20 Million Reasons Why AT&T Wants DirecTV
AT&T’s $50 billion bid for DirecTV is a long-term strategic decision to spur growth, which may not be obvious to most short-sighted investors
A deal between AT&T Inc. (T) and DirecTV (DTV) could be just a couple of weeks away, according to sources close to the matter. The two companies have been warming up to each other since the news first broke and with the blessings of the Department of Justice, it just might go through.
AT&T & DirecTV
AT&T is currently the largest telecom provider in the US in terms of total subscribers for all of its services combined. Those services include wireless telephony services along with a portfolio of wireline products. AT&T currently offers broadband cable services through its U-Verse offering which has around six million subscribers.
DirecTV is a satellite TV provider based out of El Segundo, CA. The company has a presence across several states along with significant exposure to the Latin American market. DirecTV’s latest report puts total subscribers at around 20 million with Average Revenue per User (ARPU) of $102.18 at the end of 2013.
The deal is being valued at close to $100 per share or roughly $50 billion. Given DirecTV’s latest closing price of $87.16, it is valued at a 15% premium to the market and amounts to around $2,500 per subscriber. Comparatively, a pending acquisition of Time Warner Cable Inc. (TWC) by Comcast Corp. (CMCSA) at $45 billion puts the average subscriber acquisition cost at $3,947 for the latter.
There are a lot of questions over AT&T’s motivation to purchase DirecTV. The company represents a secondary offering for AT&T’s wireline business and does not own any wireless spectrum. At the same time, AT&T’s U-Verse has been growing in terms of subscribers and overall revenues. Subscribers grew by over 20% year-over-year (YoY) to 5.4 million causing revenues to increase 30.5% YoY to $12 billion at the end of 2013.
On the surface it does not make sense for AT&T to acquire DirecTV after spending billions in developing its U-Verse infrastructure. However, U-Verse is currently only offered in 21 states whereas the company already partners with DirecTV in other markets where it does not have either the infrastructure or licensing to operate.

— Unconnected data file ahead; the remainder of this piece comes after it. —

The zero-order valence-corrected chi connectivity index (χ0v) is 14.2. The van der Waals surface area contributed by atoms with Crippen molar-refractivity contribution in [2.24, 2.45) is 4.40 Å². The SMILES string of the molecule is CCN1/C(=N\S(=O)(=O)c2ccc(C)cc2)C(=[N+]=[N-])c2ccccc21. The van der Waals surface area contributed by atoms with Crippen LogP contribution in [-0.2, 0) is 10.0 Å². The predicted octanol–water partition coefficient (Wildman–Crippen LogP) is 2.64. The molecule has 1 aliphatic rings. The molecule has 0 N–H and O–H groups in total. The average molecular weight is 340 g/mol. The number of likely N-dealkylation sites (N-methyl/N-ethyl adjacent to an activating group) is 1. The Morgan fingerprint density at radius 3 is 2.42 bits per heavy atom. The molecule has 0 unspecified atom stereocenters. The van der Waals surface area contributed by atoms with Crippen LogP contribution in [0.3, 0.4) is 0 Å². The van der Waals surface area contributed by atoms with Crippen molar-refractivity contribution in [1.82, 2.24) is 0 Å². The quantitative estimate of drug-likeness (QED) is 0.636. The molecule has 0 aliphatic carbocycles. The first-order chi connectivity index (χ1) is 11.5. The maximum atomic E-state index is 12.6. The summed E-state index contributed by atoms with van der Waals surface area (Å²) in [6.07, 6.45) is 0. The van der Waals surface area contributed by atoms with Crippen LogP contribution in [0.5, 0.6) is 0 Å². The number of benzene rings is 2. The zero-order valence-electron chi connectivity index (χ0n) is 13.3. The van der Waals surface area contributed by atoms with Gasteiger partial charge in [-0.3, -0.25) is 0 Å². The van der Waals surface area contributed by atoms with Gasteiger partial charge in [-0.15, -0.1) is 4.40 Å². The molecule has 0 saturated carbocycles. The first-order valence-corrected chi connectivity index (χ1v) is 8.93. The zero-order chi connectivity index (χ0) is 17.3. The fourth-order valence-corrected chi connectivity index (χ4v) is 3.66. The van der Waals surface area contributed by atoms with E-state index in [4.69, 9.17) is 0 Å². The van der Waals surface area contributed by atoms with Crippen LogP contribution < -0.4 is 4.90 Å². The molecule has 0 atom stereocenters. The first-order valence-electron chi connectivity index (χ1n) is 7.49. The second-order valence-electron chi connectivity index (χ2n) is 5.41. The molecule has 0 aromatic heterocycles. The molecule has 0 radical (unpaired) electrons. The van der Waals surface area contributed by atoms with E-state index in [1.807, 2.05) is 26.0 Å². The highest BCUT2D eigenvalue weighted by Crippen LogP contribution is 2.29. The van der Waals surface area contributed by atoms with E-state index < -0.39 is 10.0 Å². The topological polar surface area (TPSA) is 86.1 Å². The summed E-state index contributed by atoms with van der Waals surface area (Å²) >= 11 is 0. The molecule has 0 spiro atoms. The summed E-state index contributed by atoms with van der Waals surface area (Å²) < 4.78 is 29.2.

AT&T’s U-Verse is based on a mixed infrastructure of fiber and copper. Connections to the curb are over a fiber network while curb-to-home connections are based on the old copper infrastructure and amount to 80% of required capital expenditure for a complete fiber-to-the-home (FTTH) network. This is one reason Verizon Communications Inc. (VZ) has halted expansion of its fiber-based FiOS network. That service is currently only being offered in 16 states. Verizon has stopped investments in new markets and has instead chosen to focus on markets it is already offering the service in.
Industry experts cite high costs of installing fiber infrastructure as a plausible reason for AT&T to gain subscribers through acquisition before development of the G.fast (fast access to subscriber terminals) technology. G.fast is expected to lower costs of deployment but the fiber connection made available through the technology will not be directly connected to a user's home.
If AT&T is thinking so far down the road and considering the competition posed by Verizon once G.fast technology is developed and deployed, it would make sense for the company to switch users to its U-Verse service as the company goes around developing its fiber network in markets it is currently not operating in.
Another reason for AT&T’s acquisition attempt could be DirecTV’s South American business. DirecTV is one of the leading providers of TV service in the region with a little over 20% of its $31 billion in 2013 revenues coming from Latin America. AT&T has shown interest in trying to diversify its geographic presence as the US market becomes increasingly saturated and competitive. With the acquisition of assets in the region, AT&T opens the door for expansion of services that the company currently offers through partnerships in the region.
AT&T’s motives behind the acquisition of DirecTV are open to question. However, on the surface it seems like the bid is a long-term play on growth in the company’s wireline offerings as well as diversification outside the US. All this could, however, amount to nothing if the Department of Justice prevents the two companies from joining forces.
M&A chatter has picked up a lot in the telecom and cable industries with the pending case of Comcast and Time Warner. Sprint Corp. (S) is also pushing ahead with its expected bid for T-Mobile US Inc. (TMUS) and AT&T’s bid for DirecTV could create further rattle that the Justice Department would rather avoid.